Meeting refugees at the Ukraine-Poland border
Reporter’s notebook: Poles welcome the war-torn, saying, “We know it could be us”
MEDYKA, Poland—An early morning flight from Basel this morning has me in Krakow, Poland, by 10:30 a.m. My driver, John Kiz, picks me up, and we head east on the highway. John is Russian, and I wonder how that might affect meeting Ukrainian refugees. As a kid, he listened to Christian programming on shortwave radio, believed the gospel, and was converted, upsetting his whole family. He used to be a Seventh Day Adventist pastor in Omsk, a city in southwestern Siberia. Now he says he’s Roman Catholic.
Signs along the road say in English, “Helpline for Ukrainian Citizens” followed by a phone number. It’s a two-hour drive to Rzeszow, a town about 55 miles from the Ukrainian border. When we get there, I find out my contact couldn’t meet me. It’s early, so we decide to drive on to the border crossing at Medyka. Signs on the highway announce Lviv, Ukraine, as the next big city. A missionary I’ve been in contact with in Rzeszow told me there is a refugee center in the village before Medkya, so we stop there. It’s a two-story community center, with a large orange tent in front.
Inside the tent, a friendly man named Paul tells me I’ll have to call a central number that’s dealing with the press. I dutifully write down the phone number but still ask a few questions, and Paul ends up being quite conversational. It’s a slow moment. The buses come in waves, he says. He doesn’t know why; it seems to be a decision on the Ukrainian side to let people through in waves. He is from the state government, and he welcomes refugees to Poland and gets them registered in the system. Then they can go into the center and eat and rest until they’re ready to move on. Then he’ll help them find rides or housing. There are 27 centers like this one across Poland. I tell him how impressed I am with everything the Poles have set up in the space of a week. He gives me an earnest look and says, “We know it could be us.”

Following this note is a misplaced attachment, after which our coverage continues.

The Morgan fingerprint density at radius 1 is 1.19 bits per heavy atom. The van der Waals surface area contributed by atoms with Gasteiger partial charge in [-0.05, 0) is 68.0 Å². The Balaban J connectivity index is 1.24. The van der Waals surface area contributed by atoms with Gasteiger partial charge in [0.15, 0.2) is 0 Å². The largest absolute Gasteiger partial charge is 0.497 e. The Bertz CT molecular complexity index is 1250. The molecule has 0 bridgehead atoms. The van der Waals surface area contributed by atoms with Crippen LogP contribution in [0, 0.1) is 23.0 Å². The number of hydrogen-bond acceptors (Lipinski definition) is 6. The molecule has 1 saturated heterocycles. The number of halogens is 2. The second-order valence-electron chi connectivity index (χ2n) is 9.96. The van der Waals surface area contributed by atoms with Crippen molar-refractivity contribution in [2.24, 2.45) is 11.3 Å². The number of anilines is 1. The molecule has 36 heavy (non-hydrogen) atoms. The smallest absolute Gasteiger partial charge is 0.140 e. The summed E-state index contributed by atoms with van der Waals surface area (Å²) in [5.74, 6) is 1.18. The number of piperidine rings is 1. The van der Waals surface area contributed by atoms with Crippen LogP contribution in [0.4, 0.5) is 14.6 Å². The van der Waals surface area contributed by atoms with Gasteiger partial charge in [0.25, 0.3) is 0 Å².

A young woman pops in the tent to return her paper. She’s ready to move on. Afterward I ask Paul what language they’re speaking. He laughs and says, “It’s a little bit Polish and a little bit Ukrainian. They are very similar languages. And in this region, everybody speaks this mishmash.”
I ask Paul about stories I’ve heard of African and Asian students in Ukraine not being able to cross the border initially. “It’s Russian lies,” he says. “That was never an issue, apart from the chaos for everyone last week. We’re better organized now.”
John and I drive another 20 minutes to Medkya. Police have blocked the road and are directing traffic. John explains in Polish that I’m an American journalist, and I’d like to take pictures. The guard waves us through, but says, “Not for too long.”
A little farther down the road, travel coaches, semitrucks, and minibuses are lined up waiting to enter Ukraine. Some have “Emergency Help for Ukraine” posted to their windows in German and English. License plates are from Belgium, Germany, Latvia, Poland, Ukraine, and others. Men move packaged pastries from one van to a larger one. Food, diapers, blankets, medical supplies, and military supplies are going into Ukraine, and those same vehicles will bring back more women, children, and senior citizens. Men of fighting age are no longer allowed to leave Ukraine.
Along the side of the road, we meet a woman with a small child. Her name is Anastasia, and she is from a city north of Kyiv. She says she is happy to talk to me if her 3-year-old daughter can sit in the car to get warm. I tell her she should get in, too, if she’s comfortable with that, and we can talk there. For seven days, they have moved from one place to another in search of safety. They left when shells started hitting residential areas in her city. First, they drove a car to a friend’s house in the country, but then heard tanks were headed to that area. Then they headed towards Chernobyl, where she has family, but gasoline was getting scarce in the center of the country. At some point they took a train. For the last leg, a friend borrowed a car and brought her to the border. He couldn’t cross—he is fighting age.
Now she is going to find a cafe to wait in until another friend from Krakow can pick her up. We offer to give her a ride, and she agrees. She says she works for an international recruiting firm in the IT sector. On the ride, she tells me about her apartment that she bought two years ago. She’s been slowly making it into a beautiful home for her and her daughter. “I built shelves,” she says quietly. “I love books, and I have so many. I’ve been buying them, thinking how I would sit and read them with a cup of tea.” She has everything that she could pack for her and her daughter in 10 minutes in a large blue backpack. “I could only bring one book, and it’s heavy.”
We drop off Anastasia at McDonald’s in the town 10 minutes away where she’s going to meet her friend. I have misgivings about leaving her there: She seems fragile under a veneer of control. I ask if I could pay for their dinner. “No, no, thank you, but no,” she says firmly. “We ate at the refugee center, and I have money,” she insists.
I want to insist too, but decide against it. She’s lost so much; she wants to preserve her dignity, and I want that for her, too. I hope by now she is sleeping soundly and safely at her friend’s house in Krakow.
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